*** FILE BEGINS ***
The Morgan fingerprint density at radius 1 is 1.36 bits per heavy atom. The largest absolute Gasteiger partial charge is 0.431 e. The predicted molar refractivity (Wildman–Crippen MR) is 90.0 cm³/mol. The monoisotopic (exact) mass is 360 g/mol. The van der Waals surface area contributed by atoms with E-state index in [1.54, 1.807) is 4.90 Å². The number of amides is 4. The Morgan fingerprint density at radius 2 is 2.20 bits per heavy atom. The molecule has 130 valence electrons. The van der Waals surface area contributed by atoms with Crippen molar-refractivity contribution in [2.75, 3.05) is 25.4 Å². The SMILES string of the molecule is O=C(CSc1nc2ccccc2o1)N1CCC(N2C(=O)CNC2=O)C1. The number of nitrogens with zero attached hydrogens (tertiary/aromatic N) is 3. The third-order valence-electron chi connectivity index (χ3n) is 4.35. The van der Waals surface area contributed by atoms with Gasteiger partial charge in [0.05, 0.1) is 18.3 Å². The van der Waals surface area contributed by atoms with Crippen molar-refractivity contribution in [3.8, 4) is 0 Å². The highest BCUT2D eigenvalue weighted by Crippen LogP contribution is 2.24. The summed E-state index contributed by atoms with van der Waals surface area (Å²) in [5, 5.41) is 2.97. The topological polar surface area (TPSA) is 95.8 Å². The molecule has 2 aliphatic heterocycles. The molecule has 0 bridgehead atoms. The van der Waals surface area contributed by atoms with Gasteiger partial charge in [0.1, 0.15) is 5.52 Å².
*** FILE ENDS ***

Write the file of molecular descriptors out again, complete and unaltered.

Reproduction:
The Morgan fingerprint density at radius 1 is 1.36 bits per heavy atom. The largest absolute Gasteiger partial charge is 0.431 e. The predicted molar refractivity (Wildman–Crippen MR) is 90.0 cm³/mol. The monoisotopic (exact) mass is 360 g/mol. The van der Waals surface area contributed by atoms with E-state index in [1.54, 1.807) is 4.90 Å². The number of amides is 4. The Morgan fingerprint density at radius 2 is 2.20 bits per heavy atom. The molecule has 130 valence electrons. The van der Waals surface area contributed by atoms with Crippen molar-refractivity contribution in [2.75, 3.05) is 25.4 Å². The SMILES string of the molecule is O=C(CSc1nc2ccccc2o1)N1CCC(N2C(=O)CNC2=O)C1. The number of nitrogens with zero attached hydrogens (tertiary/aromatic N) is 3. The third-order valence-electron chi connectivity index (χ3n) is 4.35. The van der Waals surface area contributed by atoms with Gasteiger partial charge in [0.05, 0.1) is 18.3 Å². The van der Waals surface area contributed by atoms with Crippen molar-refractivity contribution in [3.8, 4) is 0 Å². The highest BCUT2D eigenvalue weighted by Crippen LogP contribution is 2.24. The summed E-state index contributed by atoms with van der Waals surface area (Å²) in [5, 5.41) is 2.97. The topological polar surface area (TPSA) is 95.8 Å². The molecule has 2 aliphatic heterocycles. The molecule has 0 bridgehead atoms. The van der Waals surface area contributed by atoms with Gasteiger partial charge in [0.1, 0.15) is 5.52 Å².